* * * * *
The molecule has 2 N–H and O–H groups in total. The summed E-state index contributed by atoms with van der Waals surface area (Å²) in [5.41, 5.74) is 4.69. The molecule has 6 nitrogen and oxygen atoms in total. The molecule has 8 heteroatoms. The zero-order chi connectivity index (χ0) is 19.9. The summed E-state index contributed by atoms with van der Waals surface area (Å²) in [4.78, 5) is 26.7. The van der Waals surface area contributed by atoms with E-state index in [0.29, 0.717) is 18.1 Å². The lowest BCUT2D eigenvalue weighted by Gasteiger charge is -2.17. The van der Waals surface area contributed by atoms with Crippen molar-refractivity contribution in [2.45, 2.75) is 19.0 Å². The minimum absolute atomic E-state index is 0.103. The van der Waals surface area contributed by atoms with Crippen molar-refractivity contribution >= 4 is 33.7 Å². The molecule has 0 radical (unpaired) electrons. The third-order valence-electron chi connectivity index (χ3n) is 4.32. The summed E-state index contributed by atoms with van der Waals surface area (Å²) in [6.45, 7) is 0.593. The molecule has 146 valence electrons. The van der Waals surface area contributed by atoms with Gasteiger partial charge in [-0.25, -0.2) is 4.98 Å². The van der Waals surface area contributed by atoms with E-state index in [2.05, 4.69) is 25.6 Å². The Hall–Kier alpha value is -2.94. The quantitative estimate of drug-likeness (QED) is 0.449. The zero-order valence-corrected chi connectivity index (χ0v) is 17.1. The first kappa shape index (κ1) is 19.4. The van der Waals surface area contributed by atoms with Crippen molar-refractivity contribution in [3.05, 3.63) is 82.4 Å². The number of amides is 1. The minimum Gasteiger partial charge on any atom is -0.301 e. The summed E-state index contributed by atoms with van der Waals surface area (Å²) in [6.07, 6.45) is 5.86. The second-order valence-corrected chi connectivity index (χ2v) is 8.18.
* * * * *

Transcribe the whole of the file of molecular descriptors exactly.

The molecule has 2 N–H and O–H groups in total. The summed E-state index contributed by atoms with van der Waals surface area (Å²) in [5.41, 5.74) is 4.69. The molecule has 6 nitrogen and oxygen atoms in total. The molecule has 8 heteroatoms. The zero-order chi connectivity index (χ0) is 19.9. The summed E-state index contributed by atoms with van der Waals surface area (Å²) in [4.78, 5) is 26.7. The van der Waals surface area contributed by atoms with E-state index in [0.29, 0.717) is 18.1 Å². The lowest BCUT2D eigenvalue weighted by Gasteiger charge is -2.17. The van der Waals surface area contributed by atoms with Crippen molar-refractivity contribution in [2.45, 2.75) is 19.0 Å². The minimum absolute atomic E-state index is 0.103. The van der Waals surface area contributed by atoms with Crippen molar-refractivity contribution >= 4 is 33.7 Å². The molecule has 0 radical (unpaired) electrons. The third-order valence-electron chi connectivity index (χ3n) is 4.32. The summed E-state index contributed by atoms with van der Waals surface area (Å²) in [6.45, 7) is 0.593. The molecule has 146 valence electrons. The van der Waals surface area contributed by atoms with Gasteiger partial charge in [-0.25, -0.2) is 4.98 Å². The van der Waals surface area contributed by atoms with E-state index in [2.05, 4.69) is 25.6 Å². The Hall–Kier alpha value is -2.94. The quantitative estimate of drug-likeness (QED) is 0.449. The zero-order valence-corrected chi connectivity index (χ0v) is 17.1. The first kappa shape index (κ1) is 19.4. The van der Waals surface area contributed by atoms with Crippen molar-refractivity contribution in [3.05, 3.63) is 82.4 Å². The number of amides is 1. The minimum Gasteiger partial charge on any atom is -0.301 e. The summed E-state index contributed by atoms with van der Waals surface area (Å²) in [6.07, 6.45) is 5.86. The second-order valence-corrected chi connectivity index (χ2v) is 8.18.